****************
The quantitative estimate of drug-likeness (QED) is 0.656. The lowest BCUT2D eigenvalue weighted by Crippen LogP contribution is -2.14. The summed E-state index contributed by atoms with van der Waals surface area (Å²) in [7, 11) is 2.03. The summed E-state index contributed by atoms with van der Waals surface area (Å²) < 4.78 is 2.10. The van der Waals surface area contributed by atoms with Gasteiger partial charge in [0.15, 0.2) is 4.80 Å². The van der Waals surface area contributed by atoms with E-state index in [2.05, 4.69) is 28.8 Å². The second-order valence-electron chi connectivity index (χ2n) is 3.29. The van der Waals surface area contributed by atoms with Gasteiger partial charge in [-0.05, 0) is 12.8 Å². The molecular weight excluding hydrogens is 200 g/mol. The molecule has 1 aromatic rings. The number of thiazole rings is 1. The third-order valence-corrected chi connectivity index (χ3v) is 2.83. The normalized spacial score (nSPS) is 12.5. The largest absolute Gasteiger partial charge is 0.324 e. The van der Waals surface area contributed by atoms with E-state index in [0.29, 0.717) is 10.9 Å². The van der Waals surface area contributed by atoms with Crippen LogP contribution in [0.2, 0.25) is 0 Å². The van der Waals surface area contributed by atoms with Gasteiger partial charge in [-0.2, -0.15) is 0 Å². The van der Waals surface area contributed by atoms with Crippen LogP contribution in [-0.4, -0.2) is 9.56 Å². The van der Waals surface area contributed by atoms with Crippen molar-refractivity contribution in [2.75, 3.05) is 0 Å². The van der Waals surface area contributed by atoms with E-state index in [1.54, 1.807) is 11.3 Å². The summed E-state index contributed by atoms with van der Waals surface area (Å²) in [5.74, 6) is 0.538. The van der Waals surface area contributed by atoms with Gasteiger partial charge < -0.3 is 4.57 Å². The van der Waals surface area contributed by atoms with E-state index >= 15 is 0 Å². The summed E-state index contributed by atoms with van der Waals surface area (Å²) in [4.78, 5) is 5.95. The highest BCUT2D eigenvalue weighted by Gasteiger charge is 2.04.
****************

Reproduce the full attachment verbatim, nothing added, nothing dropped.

The quantitative estimate of drug-likeness (QED) is 0.656. The lowest BCUT2D eigenvalue weighted by Crippen LogP contribution is -2.14. The summed E-state index contributed by atoms with van der Waals surface area (Å²) in [7, 11) is 2.03. The summed E-state index contributed by atoms with van der Waals surface area (Å²) < 4.78 is 2.10. The van der Waals surface area contributed by atoms with Gasteiger partial charge in [0.15, 0.2) is 4.80 Å². The van der Waals surface area contributed by atoms with E-state index in [2.05, 4.69) is 28.8 Å². The second-order valence-electron chi connectivity index (χ2n) is 3.29. The van der Waals surface area contributed by atoms with Gasteiger partial charge in [-0.05, 0) is 12.8 Å². The molecular weight excluding hydrogens is 200 g/mol. The molecule has 1 aromatic rings. The number of thiazole rings is 1. The third-order valence-corrected chi connectivity index (χ3v) is 2.83. The normalized spacial score (nSPS) is 12.5. The largest absolute Gasteiger partial charge is 0.324 e. The van der Waals surface area contributed by atoms with E-state index in [0.29, 0.717) is 10.9 Å². The van der Waals surface area contributed by atoms with Crippen LogP contribution in [0.2, 0.25) is 0 Å². The van der Waals surface area contributed by atoms with Gasteiger partial charge in [-0.2, -0.15) is 0 Å². The van der Waals surface area contributed by atoms with Crippen LogP contribution in [-0.4, -0.2) is 9.56 Å². The van der Waals surface area contributed by atoms with Crippen molar-refractivity contribution in [2.75, 3.05) is 0 Å². The van der Waals surface area contributed by atoms with E-state index in [1.54, 1.807) is 11.3 Å². The summed E-state index contributed by atoms with van der Waals surface area (Å²) in [5.74, 6) is 0.538. The van der Waals surface area contributed by atoms with Gasteiger partial charge < -0.3 is 4.57 Å². The van der Waals surface area contributed by atoms with E-state index >= 15 is 0 Å². The summed E-state index contributed by atoms with van der Waals surface area (Å²) in [4.78, 5) is 5.95. The highest BCUT2D eigenvalue weighted by Gasteiger charge is 2.04.